the U.S. Government agencies involved in spectrum management -- NTIA, FCC and
the State Department -- must work collaboratively as
``one spectrum team´´." She also said that "we
should develop policies that encourage spectrum efficiency."
Third, she said that "we must establish forward
looking policies that enable technological advances and eliminate legacy
regulations that stand in the way of innovation. One such promising reform in
this area is the FCC's proceeding on creating secondary markets that would
permit parties to ``lease´´ their spectrum to others, to put otherwise unused
spectrum to its most efficient use. Another is the accommodation of frequency
flexible wireless systems, such as those under the 802.11 standard, on an
And fourth, she said that "we should ensure that we have
policies that assure the deployment of robust wireless networks that are
prepared for the worst of crises and able to deliver the very best of services
to the American people."
She also briefly
addressed recent efforts related to reallocating spectrum for Third Generation
(3G) wireless services.
Finally, she said that
"We will soon be turning to look at new wireless IP
based architectures that are emerging at the unlicensed and user
driven level. Traveling below the regulatory radar screen, WiFi has grown
from a West Coast coffee shop phenomenon into an emerging mainstream means of
broadband access to the Internet and high speed
wireless connectivity within campus environments, offices and homes."
Commerce Officials Address Role of
Government in Nanotech
|10/11. The Commerce Department's Philip Bond gave a
October 9 in which he affirmed President Bush's committment to fund nanotech
research. The Commerce Department's Bruce Mehlman gave
a speech on
October 11 in which he outlined ten elements of the government's role in
nanotech research, development and commercialization.
Bond is Under Secretary of Commerce for Technology,
and Chief of Staff to Commerce Secretary Donald
Evans. His speech was titled "Nanotechnology;
opportunities for Texas, the US and the world, and demands on education and the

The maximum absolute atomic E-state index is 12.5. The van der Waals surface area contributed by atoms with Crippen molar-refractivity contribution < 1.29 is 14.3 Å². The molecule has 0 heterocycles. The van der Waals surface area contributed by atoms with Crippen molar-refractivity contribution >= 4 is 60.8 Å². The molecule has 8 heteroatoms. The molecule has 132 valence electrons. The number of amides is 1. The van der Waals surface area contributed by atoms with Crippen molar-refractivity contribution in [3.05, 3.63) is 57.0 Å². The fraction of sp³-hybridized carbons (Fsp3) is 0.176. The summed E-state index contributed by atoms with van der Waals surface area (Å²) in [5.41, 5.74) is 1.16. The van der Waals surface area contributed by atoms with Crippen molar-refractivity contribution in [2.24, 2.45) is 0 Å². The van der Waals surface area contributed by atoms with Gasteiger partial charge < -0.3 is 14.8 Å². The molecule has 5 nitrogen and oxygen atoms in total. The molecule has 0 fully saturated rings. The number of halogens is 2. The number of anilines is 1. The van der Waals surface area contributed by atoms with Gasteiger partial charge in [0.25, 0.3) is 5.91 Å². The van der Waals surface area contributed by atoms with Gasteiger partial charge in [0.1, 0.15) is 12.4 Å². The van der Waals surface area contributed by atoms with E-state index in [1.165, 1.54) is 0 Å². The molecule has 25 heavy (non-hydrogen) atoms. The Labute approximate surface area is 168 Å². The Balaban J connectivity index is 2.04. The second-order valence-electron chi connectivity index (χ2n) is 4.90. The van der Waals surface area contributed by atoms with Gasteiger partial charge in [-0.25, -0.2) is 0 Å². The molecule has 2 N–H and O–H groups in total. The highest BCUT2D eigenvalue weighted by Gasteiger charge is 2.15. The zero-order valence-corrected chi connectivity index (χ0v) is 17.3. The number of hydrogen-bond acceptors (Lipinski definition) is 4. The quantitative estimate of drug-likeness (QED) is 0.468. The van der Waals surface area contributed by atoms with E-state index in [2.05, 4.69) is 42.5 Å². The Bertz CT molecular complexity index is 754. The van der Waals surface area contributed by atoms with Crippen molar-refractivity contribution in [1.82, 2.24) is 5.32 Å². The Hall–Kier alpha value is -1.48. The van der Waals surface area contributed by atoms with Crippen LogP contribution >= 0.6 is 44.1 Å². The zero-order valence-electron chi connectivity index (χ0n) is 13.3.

He stated that "nanotechnology is a priority of
President Bush. Even as we struggle to meet funding priorities across government
against the backdrop of our war on terrorism and need to bolster homeland
security, President Bush has proposed a record $111.8 billion Federal investment
in R&D for FY2003, an 8 percent increase over last year’s spending. In
particular, the President has proposed a 17 percent increase in NNI funding in
FY2003 -- to more than $700 million in fiscal year."
He also stated that "these powerful technologies
can be put to inappropriate uses and may create moral and ethical dilemmas
beyond those we struggle with today. In the hands of terrorists, these
technologies could be used to injure or kill millions. They could be used to
pierce our privacy monitoring our communications,
movements and associations. They could render all current encryption
technologies powerless to protect national secrets or our personal privacy."
He added that "These are issues that we cannot afford to wait to deal
with. Our social and governmental institutions do not react quickly to change.
So we have to start thinking about them now."
Bond also discussed recent information technology nanotech
developments. He referenced IBM's transistor made from a carbon nanotube,
Intel's planned TeraHertz transistor, and HP's announcement that "it had
figured out how to use a chemical process to make grids of nanowires a few atoms
thick, how to place molecules at the intersections of the wires, and how to
manipulate the molecules to function like a microprocessor."
Bond concluded that "As a result of developments like these, policymakers
in Washington are beginning to understand what you already know: intelligence
may be embedded everywhere."
Mehlman stated that "The federal government does indeed
have an important and critical role in nanotech. Yet just because VCs aren't
willing or able to fund every would be nano entrepreneur with an idea it does
not mean government should. Nor could it. I would suggest the government's role
in the research, development, and commercialization of nanotechnology includes
10 core elements."
He listed these as "Funding long term basic
research ... Coordinating efforts among federal and
university research, to leverage synergies and avoid redundancies
... Monitoring global developments and competitiveness implications